For decades, researchers from all over the world have been working hard to understand Alzheimer’s disease. Now, a collaboration between the Department of Biomedicine and the Department of Clinical Medicine at Aarhus University has resulted in a flock of minipigs that could lead to a major step forward in the research and treatment of Alzheimer’s.

The cloned pigs were born with a mutation in the gene SORL1, which is interesting because the mutations are found in up to 2-3% of all early onset Alzheimer’s cases in human beings.

Due to the gene mutation, the pigs develop signs of Alzheimer’s at a young age. This gives the researchers an opportunity to follow the early signs of the disease, as the pigs show changes in the same biomarkers that are used to make the diagnosis in humans.

“By following the changes over time in the pigs, we can better understand the earliest changes in the cells. Later, these changes lead to the irreversible alterations in the brain that are the cause of dementia. But now we can follow the pigs before they lose their memory, change their behaviour, etc., which will make it possible to test new drugs that can be used at an early stage to prevent SORL1-associated Alzheimer’s disease,” says Associate Professor Olav Michael Andersen, who is the first author of the study, which has just been published in the scientific journal Cell Reports Medicine.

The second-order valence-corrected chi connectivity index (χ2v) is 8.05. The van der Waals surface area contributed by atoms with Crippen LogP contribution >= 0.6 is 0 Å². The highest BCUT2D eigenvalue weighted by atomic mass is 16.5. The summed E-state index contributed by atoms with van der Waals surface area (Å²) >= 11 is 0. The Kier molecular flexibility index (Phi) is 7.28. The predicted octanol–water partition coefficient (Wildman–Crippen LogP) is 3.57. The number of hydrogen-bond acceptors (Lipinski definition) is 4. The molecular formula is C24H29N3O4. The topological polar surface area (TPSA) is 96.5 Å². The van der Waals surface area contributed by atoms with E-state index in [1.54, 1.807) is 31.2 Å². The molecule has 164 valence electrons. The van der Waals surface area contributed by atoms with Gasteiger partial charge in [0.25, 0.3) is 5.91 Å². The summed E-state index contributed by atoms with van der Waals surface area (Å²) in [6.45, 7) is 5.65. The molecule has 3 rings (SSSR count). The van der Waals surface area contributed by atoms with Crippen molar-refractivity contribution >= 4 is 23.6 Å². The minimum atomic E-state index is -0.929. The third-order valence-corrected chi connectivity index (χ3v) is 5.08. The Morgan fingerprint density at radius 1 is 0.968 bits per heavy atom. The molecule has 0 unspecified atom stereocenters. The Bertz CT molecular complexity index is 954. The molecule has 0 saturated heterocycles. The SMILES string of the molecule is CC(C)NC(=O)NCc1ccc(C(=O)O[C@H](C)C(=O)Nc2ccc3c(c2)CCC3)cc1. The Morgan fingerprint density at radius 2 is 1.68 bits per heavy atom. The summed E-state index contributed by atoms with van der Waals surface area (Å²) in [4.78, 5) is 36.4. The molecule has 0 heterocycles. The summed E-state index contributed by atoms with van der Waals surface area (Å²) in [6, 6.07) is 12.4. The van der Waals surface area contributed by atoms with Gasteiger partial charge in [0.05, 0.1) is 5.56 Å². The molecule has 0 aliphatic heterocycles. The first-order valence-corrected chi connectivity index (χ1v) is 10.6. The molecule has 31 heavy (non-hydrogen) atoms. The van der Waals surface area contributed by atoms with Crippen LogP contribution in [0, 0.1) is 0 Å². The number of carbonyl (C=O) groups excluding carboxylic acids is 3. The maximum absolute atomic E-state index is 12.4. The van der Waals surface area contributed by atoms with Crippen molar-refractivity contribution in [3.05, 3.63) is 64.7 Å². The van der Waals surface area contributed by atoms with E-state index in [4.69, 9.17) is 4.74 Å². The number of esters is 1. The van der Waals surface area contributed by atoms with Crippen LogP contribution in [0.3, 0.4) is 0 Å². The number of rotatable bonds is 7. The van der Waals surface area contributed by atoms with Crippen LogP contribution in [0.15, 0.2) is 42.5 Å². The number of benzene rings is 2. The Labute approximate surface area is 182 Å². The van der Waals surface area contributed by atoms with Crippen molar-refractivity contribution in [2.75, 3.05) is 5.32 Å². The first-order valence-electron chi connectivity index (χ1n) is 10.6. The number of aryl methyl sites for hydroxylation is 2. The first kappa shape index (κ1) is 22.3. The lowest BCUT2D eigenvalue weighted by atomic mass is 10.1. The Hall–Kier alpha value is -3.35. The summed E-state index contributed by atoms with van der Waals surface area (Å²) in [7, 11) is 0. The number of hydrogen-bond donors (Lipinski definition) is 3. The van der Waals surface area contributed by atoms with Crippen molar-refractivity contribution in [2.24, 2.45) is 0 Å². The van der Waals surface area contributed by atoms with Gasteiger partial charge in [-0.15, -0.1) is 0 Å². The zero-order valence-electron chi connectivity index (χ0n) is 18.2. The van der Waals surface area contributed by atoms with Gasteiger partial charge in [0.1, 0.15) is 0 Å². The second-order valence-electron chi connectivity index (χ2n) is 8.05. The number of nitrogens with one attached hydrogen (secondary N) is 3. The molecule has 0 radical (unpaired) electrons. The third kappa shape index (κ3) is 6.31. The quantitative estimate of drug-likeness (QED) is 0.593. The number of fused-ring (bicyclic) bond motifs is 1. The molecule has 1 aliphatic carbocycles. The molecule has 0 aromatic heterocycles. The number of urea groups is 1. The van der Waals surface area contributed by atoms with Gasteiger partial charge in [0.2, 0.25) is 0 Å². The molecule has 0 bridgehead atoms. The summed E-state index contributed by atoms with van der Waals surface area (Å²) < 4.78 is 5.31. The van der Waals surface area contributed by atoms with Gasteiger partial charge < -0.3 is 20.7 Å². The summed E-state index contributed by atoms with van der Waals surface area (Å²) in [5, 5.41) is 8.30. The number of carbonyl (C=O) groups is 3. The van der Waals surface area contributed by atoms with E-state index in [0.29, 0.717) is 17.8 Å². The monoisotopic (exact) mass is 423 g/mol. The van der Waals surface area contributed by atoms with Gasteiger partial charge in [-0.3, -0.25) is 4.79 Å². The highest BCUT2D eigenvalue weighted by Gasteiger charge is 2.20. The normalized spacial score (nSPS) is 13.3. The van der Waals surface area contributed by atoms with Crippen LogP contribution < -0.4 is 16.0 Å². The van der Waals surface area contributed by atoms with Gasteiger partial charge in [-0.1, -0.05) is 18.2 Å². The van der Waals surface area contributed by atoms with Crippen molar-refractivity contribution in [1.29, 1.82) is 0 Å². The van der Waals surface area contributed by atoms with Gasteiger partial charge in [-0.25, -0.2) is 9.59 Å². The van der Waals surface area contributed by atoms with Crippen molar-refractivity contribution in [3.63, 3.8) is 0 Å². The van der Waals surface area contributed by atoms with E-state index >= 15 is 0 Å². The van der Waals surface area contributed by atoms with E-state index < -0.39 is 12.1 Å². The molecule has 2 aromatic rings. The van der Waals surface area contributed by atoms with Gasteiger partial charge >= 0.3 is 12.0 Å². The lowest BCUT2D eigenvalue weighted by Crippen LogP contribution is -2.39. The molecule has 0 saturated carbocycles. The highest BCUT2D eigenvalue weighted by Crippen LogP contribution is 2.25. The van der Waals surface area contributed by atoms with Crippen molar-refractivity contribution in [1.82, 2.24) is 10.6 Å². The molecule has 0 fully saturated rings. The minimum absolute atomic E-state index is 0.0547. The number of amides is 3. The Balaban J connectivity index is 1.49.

“Pigs resemble human beings in many ways, which is why this increases the possibilities of producing drugs that will work to counteract Alzheimer’s. It is important to have a workable animal model to bridge the gap between research and drug development,” he explains.

Pigs cloned from skin cells

Since the 1990s, researchers have known of three genes which — if they mutate — can directly cause Alzheimer’s disease.

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